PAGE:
By: Lewis First, MD, MS; Editor-in-Chief
Our readers tell us they learn a lot reading the studies we publish on long-term follow-up of infants born early particularly in terms of their neurodevelopment. Well this week we don’t want to disappoint our readers and therefore bring you three studies of interest in the area of cognitive development of preterm, and late preterm infants.
The first study by Burnett et al. (doi: 10.1542/peds.2014-3188) focuses on extremely preterm (less than 28 weeks) and extremely low birth weight (less than1000 g) infants in terms of their executive function, not just in infancy and toddlerhood but into adolescence.
Sadly, poor performance in executive function tasks seen early in life carries on into the teen years, and while some aspects of executive function improve over time, a number of aspects do not, suggesting the need to intervene sooner than later to try to further develop executive function skills over time.
A second study by Heinonen et al. (doi: 10.1542/peds.2014-3556) looks at late preterm infants and follows their neurocognitive performance not just into adolescence, but into late adulthood. The authors traced a cohort of more than 900 men and women born in Finland in 1934-44 who were assessed as adults with a battery of tests to identify signs of Alzheimer disease and believe it or not, those who were identified as late-preterm had a higher risk of showing neurocognitive impairment. Interestingly enough however, those who were able to pursue higher education did not show such findings.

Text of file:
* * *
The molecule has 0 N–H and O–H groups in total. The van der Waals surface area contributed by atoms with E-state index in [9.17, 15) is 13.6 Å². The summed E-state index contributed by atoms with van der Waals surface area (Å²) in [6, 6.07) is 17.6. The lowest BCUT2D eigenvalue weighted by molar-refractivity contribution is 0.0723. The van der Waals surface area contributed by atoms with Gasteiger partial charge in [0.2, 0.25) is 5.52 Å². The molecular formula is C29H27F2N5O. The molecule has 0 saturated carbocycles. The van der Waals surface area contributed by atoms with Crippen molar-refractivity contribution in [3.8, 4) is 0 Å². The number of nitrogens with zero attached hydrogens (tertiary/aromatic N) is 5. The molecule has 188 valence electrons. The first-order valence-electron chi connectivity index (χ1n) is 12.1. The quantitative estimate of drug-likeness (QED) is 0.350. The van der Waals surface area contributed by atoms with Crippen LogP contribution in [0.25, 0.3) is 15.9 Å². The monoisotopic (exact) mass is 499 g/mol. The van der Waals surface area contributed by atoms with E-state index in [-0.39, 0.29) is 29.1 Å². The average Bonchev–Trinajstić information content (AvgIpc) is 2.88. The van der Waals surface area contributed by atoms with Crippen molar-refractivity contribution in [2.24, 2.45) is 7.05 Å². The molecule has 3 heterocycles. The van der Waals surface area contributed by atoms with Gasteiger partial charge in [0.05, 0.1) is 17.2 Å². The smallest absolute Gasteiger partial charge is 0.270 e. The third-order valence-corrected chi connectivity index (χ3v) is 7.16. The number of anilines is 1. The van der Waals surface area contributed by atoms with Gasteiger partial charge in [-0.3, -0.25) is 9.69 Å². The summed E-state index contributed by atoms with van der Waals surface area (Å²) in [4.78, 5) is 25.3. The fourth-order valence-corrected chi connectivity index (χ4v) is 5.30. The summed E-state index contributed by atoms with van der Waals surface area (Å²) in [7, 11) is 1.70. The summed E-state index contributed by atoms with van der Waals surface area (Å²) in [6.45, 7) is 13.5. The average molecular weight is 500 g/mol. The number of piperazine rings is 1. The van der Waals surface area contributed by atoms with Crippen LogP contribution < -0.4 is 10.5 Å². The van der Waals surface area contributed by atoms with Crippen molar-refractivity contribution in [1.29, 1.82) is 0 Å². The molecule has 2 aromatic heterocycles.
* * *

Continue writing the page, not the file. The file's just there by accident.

Finally there is a third study by Schonhaut et al. (doi:10.1542/peds.2014-1957) that looks at developmental impairment relative to gestational age in moderate, late preterm and early term infants and once again, there is an inverse association between gestational age and developmental delay.
There are a lot of interesting comments one can make about the findings in all three studies, and at the same time, one has to be amazed that cohorts of infants are now being followed not just into early childhood but through adolescence and into adulthood without major losses to follow-up. As a result, we are learning more and more about the developmental outcomes associated with being born early.
To help make even more sense of these types of studies and what we can do to perhaps improve developmental outcomes in these patients, Dr. Betty Vohr (doi: 10.1542/peds.2015-0227) offers her perspective in a very interesting commentary. Read all three studies and the commentary and then see what develops in regard to interventional strategies to improve developmental outcomes in these infants born preterm.